PC Jagger died, and Alfred was soon before Mr Justice Pearson at Leeds assizes. He was defended with breath-taking disinterest by Harry Hylton-Foster KC and for the Crown, Mr Raymond Hinchcliffe KC manipulated the evidence. Some of the policemen – particularly the more senior ones – lied. The forensic evidence was conspicuous by its absence and the scene of the crime was some sixty-six yards from where PC Jagger was supposed to have been positioned on the cordon.

Alfred’s brother had spent the most of the previous afternoon at the farm. The two men walked together for a part of his brother’s journey home, but Alfred said he arrived back at the farm at about midnight. The police said this was not possible as the cordon around the farm had been in place from 11.45 pm. I don’t fully dispute the timings as other commentators have, as there is much else for fresh and vivid argument.

Alfred, it seems wasn’t the only one to say he’d passed the cordon later than the police said it had been set up. A local lad later told the police he too had passed through the cordon later than 11.45 pm and was threatened with arrest if he said anything.

The gun was never found.

But with the identification evidence the police were home and dry. Alfred was convicted. Mr Hinchcliffe had changed the evidence at least twice and Mr Justice Pearson had got quite an important fact wrong in his summing up. Alfred maintained that DSupt Metcalfe, who was accompanied by an armed Police Constable Sid Cleaver when he arrested Alfred, had said a police officer had been shot but in court he swore he’d said two officers had been shot – PC Cleaver said it was a single officer. Mr Justice Pearson said DSupt Metcalfe evidence was supported by PC Cleaver which it wasn’t, this degraded Alfred’s credibility.

Lord Goddard who was later to preside over the murder of Derek Bentley was in charge of Alfred’s appeal. David Maxwell-Fyfe was Home Secretary with a permanent private secretary who briefed him – he could find no grounds on which to advise (still) his majesty to interfere with the due course of the law.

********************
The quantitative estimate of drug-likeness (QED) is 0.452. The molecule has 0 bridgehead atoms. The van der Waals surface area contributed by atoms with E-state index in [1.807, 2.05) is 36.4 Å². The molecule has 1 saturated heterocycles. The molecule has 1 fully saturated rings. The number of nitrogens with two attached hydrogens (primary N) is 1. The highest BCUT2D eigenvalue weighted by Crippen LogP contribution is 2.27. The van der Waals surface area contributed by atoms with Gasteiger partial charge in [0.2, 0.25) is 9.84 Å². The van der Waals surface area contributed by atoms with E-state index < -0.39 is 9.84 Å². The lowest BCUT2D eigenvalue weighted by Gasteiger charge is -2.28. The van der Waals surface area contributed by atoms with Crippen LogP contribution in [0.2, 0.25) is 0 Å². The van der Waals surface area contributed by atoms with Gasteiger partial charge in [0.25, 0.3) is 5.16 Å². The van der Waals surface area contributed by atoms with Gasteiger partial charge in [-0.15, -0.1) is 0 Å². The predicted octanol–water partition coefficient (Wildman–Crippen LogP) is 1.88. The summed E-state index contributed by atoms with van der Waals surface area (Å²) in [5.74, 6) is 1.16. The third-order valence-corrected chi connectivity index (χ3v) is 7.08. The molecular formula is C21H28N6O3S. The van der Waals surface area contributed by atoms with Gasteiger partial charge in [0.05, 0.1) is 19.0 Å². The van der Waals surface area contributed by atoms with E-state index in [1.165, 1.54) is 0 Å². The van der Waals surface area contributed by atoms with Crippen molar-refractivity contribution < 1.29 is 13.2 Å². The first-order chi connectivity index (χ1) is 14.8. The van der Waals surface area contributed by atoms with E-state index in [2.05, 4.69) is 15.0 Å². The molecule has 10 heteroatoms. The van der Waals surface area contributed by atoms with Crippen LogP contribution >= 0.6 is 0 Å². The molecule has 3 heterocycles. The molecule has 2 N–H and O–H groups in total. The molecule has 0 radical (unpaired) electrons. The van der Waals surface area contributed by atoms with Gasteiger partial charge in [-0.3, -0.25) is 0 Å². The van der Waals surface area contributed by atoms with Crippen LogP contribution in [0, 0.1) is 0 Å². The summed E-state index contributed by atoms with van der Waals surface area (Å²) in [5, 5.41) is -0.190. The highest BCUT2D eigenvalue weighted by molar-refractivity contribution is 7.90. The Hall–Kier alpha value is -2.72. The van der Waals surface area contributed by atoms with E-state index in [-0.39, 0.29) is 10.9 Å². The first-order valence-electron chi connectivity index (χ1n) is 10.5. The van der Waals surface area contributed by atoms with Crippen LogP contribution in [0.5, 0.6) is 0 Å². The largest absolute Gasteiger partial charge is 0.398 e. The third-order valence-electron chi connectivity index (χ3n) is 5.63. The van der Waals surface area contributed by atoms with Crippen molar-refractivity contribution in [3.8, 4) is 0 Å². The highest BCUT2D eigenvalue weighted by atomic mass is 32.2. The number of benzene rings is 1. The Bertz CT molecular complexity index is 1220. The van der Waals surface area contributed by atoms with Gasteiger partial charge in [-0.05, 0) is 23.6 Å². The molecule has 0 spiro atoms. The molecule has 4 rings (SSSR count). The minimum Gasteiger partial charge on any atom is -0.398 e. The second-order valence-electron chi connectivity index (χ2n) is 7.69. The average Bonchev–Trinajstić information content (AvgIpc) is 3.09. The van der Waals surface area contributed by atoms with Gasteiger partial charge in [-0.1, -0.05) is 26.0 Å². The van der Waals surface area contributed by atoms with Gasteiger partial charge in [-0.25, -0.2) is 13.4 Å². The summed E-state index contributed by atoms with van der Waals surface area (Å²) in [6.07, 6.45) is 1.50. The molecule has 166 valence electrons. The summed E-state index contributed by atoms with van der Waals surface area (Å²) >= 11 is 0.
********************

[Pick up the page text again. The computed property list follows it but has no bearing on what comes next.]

Alfred was hanged just as the prime minister, Winston Churchill was informed that the king had died.Fenton Bressler who was clearly unhappy about the case concluded his piece with the words: ‘I am glad his death is not on my conscience.’ He felt that a good defence lawyer would have challenged the time the cordon had been formed.

I was soon in the National Archives photocopying every detail of the case records and after reading them and re-reading them, my fictional detective departed.

This was a book worth writing. Here was a real case where a man had been hanged. Was the evidence from PC Jagger reliable? The man was desperately ill, post anaesthesia and full of analgesia. He’d shone a torch on the man for a few seconds as a struggle commenced.

Questions were glaring. Why did the police move heaven and earth to stage the identity parade yet they barely moved themselves an inch to contact a solicitor for Alfred. Where was the gun?

According to the police no-one went through the cordon and no-one came out, if Alfred had gone straight back to the farm house, a couple of hundred yards away then where did he put the gun? And there was no forensic evidence on the coat he wore that night, a coat in which, they said, he’d carried a gun. Did the police officers manufacture evidence, and did Mr Hinchcliffe change it to avoid difficult questions?

In my book – The Day The King Died – these questions are addressed. But a worry, and a worry as serious as an innocent man hanged is this: did the real killer kill again?

Profile photo of Jim Morris About Jim Morris
Jim has written six books on true crime and football. His latest The Day The King Died looks at the case of Alfred Moore and is published later this year by the Waterside Press